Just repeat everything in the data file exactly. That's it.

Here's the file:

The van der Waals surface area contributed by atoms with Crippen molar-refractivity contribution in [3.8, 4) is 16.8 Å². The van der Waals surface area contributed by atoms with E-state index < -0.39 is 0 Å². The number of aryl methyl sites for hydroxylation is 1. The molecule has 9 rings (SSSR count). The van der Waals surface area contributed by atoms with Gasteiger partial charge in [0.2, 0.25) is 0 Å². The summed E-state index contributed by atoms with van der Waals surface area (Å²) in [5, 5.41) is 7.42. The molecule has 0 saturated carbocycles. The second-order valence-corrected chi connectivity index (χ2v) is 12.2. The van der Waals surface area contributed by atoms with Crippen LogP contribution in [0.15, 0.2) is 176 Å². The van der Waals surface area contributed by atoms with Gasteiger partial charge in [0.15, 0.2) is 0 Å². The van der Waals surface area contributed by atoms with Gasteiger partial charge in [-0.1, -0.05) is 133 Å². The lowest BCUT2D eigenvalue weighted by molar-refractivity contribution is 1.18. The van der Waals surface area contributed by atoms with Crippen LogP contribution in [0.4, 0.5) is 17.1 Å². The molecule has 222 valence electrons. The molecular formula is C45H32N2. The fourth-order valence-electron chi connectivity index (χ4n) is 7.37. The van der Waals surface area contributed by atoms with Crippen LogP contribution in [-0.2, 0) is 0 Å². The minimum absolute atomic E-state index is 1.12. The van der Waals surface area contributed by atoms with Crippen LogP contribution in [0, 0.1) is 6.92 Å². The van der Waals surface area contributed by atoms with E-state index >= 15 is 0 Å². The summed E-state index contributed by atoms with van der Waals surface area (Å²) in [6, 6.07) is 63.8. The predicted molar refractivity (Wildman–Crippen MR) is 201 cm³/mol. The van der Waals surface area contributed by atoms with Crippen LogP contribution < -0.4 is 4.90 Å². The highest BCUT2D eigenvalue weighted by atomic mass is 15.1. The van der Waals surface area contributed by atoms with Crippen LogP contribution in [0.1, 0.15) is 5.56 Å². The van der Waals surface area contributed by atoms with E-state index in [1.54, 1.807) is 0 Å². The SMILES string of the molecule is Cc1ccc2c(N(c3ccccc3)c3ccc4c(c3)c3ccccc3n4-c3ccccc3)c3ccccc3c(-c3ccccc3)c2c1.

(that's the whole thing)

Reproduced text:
The van der Waals surface area contributed by atoms with Crippen molar-refractivity contribution in [3.8, 4) is 16.8 Å². The van der Waals surface area contributed by atoms with E-state index < -0.39 is 0 Å². The number of aryl methyl sites for hydroxylation is 1. The molecule has 9 rings (SSSR count). The van der Waals surface area contributed by atoms with Gasteiger partial charge in [0.2, 0.25) is 0 Å². The summed E-state index contributed by atoms with van der Waals surface area (Å²) in [5, 5.41) is 7.42. The molecule has 0 saturated carbocycles. The second-order valence-corrected chi connectivity index (χ2v) is 12.2. The van der Waals surface area contributed by atoms with Crippen LogP contribution in [0.15, 0.2) is 176 Å². The van der Waals surface area contributed by atoms with Gasteiger partial charge in [0.15, 0.2) is 0 Å². The van der Waals surface area contributed by atoms with Gasteiger partial charge in [-0.1, -0.05) is 133 Å². The lowest BCUT2D eigenvalue weighted by molar-refractivity contribution is 1.18. The van der Waals surface area contributed by atoms with Crippen LogP contribution in [0.4, 0.5) is 17.1 Å². The molecule has 222 valence electrons. The molecular formula is C45H32N2. The fourth-order valence-electron chi connectivity index (χ4n) is 7.37. The van der Waals surface area contributed by atoms with Crippen LogP contribution in [-0.2, 0) is 0 Å². The minimum absolute atomic E-state index is 1.12. The van der Waals surface area contributed by atoms with Crippen LogP contribution in [0, 0.1) is 6.92 Å². The van der Waals surface area contributed by atoms with E-state index >= 15 is 0 Å². The summed E-state index contributed by atoms with van der Waals surface area (Å²) in [6, 6.07) is 63.8. The predicted molar refractivity (Wildman–Crippen MR) is 201 cm³/mol. The van der Waals surface area contributed by atoms with Crippen LogP contribution < -0.4 is 4.90 Å². The highest BCUT2D eigenvalue weighted by atomic mass is 15.1. The van der Waals surface area contributed by atoms with Crippen LogP contribution in [0.1, 0.15) is 5.56 Å². The van der Waals surface area contributed by atoms with E-state index in [1.54, 1.807) is 0 Å². The SMILES string of the molecule is Cc1ccc2c(N(c3ccccc3)c3ccc4c(c3)c3ccccc3n4-c3ccccc3)c3ccccc3c(-c3ccccc3)c2c1.